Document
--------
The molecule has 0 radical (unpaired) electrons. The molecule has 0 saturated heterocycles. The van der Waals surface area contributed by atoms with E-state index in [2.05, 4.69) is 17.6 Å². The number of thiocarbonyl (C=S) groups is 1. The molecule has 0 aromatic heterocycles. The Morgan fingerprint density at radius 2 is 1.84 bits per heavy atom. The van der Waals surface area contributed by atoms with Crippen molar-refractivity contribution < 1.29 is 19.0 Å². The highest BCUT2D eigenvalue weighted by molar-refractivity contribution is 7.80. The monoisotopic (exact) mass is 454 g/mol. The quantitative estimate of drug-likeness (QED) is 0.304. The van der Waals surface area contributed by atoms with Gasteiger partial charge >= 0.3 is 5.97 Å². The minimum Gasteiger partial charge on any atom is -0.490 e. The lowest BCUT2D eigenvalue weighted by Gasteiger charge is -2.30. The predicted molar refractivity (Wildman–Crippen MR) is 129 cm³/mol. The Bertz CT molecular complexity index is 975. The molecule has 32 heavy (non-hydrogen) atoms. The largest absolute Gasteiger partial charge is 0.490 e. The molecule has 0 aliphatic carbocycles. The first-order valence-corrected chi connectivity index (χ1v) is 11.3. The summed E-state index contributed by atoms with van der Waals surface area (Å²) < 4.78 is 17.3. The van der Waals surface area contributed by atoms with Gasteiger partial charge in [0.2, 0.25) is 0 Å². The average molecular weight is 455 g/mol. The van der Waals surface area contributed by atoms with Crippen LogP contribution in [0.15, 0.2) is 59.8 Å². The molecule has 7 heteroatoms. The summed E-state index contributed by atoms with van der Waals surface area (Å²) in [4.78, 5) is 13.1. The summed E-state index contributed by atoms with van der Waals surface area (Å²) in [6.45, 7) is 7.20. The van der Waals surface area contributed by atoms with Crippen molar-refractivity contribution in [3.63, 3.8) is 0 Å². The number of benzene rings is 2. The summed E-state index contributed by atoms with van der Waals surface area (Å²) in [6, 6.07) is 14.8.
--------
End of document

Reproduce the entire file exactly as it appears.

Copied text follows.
The molecule has 0 radical (unpaired) electrons. The molecule has 0 saturated heterocycles. The van der Waals surface area contributed by atoms with E-state index in [2.05, 4.69) is 17.6 Å². The number of thiocarbonyl (C=S) groups is 1. The molecule has 0 aromatic heterocycles. The Morgan fingerprint density at radius 2 is 1.84 bits per heavy atom. The van der Waals surface area contributed by atoms with Crippen molar-refractivity contribution < 1.29 is 19.0 Å². The highest BCUT2D eigenvalue weighted by molar-refractivity contribution is 7.80. The monoisotopic (exact) mass is 454 g/mol. The quantitative estimate of drug-likeness (QED) is 0.304. The van der Waals surface area contributed by atoms with Gasteiger partial charge >= 0.3 is 5.97 Å². The minimum Gasteiger partial charge on any atom is -0.490 e. The lowest BCUT2D eigenvalue weighted by Gasteiger charge is -2.30. The predicted molar refractivity (Wildman–Crippen MR) is 129 cm³/mol. The Bertz CT molecular complexity index is 975. The molecule has 32 heavy (non-hydrogen) atoms. The largest absolute Gasteiger partial charge is 0.490 e. The molecule has 0 aliphatic carbocycles. The first-order valence-corrected chi connectivity index (χ1v) is 11.3. The summed E-state index contributed by atoms with van der Waals surface area (Å²) < 4.78 is 17.3. The van der Waals surface area contributed by atoms with Gasteiger partial charge in [0.2, 0.25) is 0 Å². The average molecular weight is 455 g/mol. The van der Waals surface area contributed by atoms with Crippen LogP contribution in [0.15, 0.2) is 59.8 Å². The molecule has 7 heteroatoms. The summed E-state index contributed by atoms with van der Waals surface area (Å²) in [4.78, 5) is 13.1. The summed E-state index contributed by atoms with van der Waals surface area (Å²) in [6.45, 7) is 7.20. The van der Waals surface area contributed by atoms with Crippen molar-refractivity contribution in [3.63, 3.8) is 0 Å². The number of benzene rings is 2. The summed E-state index contributed by atoms with van der Waals surface area (Å²) in [6, 6.07) is 14.8.